Good Knight vs. Bad Bishop

Good Knight vs. Bad Bishop

We all know the “normal” situation when the dominating knight is humiliating the poor bishop.

Here is a “pure” example with only the relevant pieces on the board.

However, in chess, as in life, things are rarely this simple. In the course of my career, I have discovered quite a few situations when the “bad” bishop wasn’t that bad after all.

Let’s get started!


I would like to share with you a couple of examples that show that even in seemingly desperate positions the player with the bishop shouldn’t lose hope.

The first example is perhaps the more instructive one.

Take a look at this position:

It does look hopeless for Black, doesn’t it?

The bishop has absolutely nothing to do and the knight is a monster. White can take all his time to try to create something on either side of the board.

However, if you think about it, what exactly can White do?

Once you start thinking about this, you realize that the control of the c-file is a very important factor. This means that playing on the kingside with g4 is not to be recommended for White as Black can immediately enter with …Qc1. What about the queenside then?

It transpires that playing b5, after …ab, ab, gives the “dead” bishop on e8 a target – the pawn on b5 will require constant defense. And playing a5allows the bishop to jump out to b5 and become more active.

After this analysis, you now understand that here, in fact, Black isn’t worse at all! It was also a surprise for me to discover this the first time I had a look at this position.

It is very curious how the game continued. White decided to prevent …Qc1 and played 32 Qa3. This allowed the queen to penetrate on c2, hence 32…Qc2. This also attacks a5, so White played 33 a5 and after the exchange on a5, 33…ba 34 ba the black bishop could now become more active from the b5-square: 34…Bb5.

It is important to note that now White is, in fact, facing some danger. The black queen and the bishop are threatening to cause some discomfort to the white king. This is quite a change from the completely safe position White had at the beginning and these sudden changes in the position can often have a devastating effect as the player fails to adapt to the new situation.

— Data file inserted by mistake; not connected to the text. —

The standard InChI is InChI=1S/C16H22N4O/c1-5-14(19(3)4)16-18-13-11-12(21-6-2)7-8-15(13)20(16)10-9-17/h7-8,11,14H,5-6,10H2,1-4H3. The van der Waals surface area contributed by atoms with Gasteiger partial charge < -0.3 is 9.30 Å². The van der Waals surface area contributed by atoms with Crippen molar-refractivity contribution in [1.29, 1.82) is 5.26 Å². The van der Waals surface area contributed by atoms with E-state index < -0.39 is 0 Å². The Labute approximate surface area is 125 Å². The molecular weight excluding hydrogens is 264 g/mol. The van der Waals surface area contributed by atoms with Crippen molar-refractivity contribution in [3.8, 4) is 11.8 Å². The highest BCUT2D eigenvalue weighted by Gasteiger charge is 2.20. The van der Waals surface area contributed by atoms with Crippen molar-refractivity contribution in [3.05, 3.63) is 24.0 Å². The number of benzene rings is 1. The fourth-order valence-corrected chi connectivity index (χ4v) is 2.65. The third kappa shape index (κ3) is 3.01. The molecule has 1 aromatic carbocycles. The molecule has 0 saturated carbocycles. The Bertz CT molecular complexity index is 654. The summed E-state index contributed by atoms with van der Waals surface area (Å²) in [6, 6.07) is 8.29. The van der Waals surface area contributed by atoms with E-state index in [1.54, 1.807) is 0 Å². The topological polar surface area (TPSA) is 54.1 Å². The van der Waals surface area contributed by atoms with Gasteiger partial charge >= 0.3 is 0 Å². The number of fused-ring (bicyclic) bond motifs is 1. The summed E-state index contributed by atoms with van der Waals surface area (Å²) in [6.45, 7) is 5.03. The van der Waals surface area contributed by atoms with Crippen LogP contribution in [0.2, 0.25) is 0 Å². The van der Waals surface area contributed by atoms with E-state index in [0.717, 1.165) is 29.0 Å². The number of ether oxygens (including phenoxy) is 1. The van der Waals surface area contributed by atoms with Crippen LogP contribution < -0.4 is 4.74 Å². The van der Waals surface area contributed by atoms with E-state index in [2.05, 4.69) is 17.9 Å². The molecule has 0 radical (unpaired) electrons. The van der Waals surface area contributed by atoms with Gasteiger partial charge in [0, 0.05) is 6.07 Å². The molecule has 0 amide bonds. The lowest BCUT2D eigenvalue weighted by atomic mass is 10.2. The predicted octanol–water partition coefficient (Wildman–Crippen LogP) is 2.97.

White correctly moved the king to g1, 35 Kg1, avoiding ideas like …Bf1. Black was probably already keen to draw the game and gave a check, 35…Qd1 and then disaster struck for White. Instead of repeating the position after 36 Kh2 Qc2 (or 36…Bf1 37 Qb2, taking control of the second rank, and after 37…Qe1, attacking both a5 and e3, the glorious, but so far rather useless knight, enters the fray by 38 Nf7, threatening Qb8 attacking Black’s king!

A repetition will soon follow, for example, 38…Qe3 39 Qb8 Kg6 40 Ne5 Kh7 41 Nf7), White, probably in time-trouble and perhaps worried about the mentioned line after 36…Bf1, went to the other side, 36 Kf2, but this allowed Black to achieve what White was trying to prevent! After 36…Qd2 37 Kg1 Qe1 38 Kh2 Qf2 the inevitable threat of …Bf1 wins for Black so White resigned.

Quite a shocking turn of events!

It is impossible to imagine that from the starting position the dormant bishop will deliver the final blow on f1 in only 7 moves!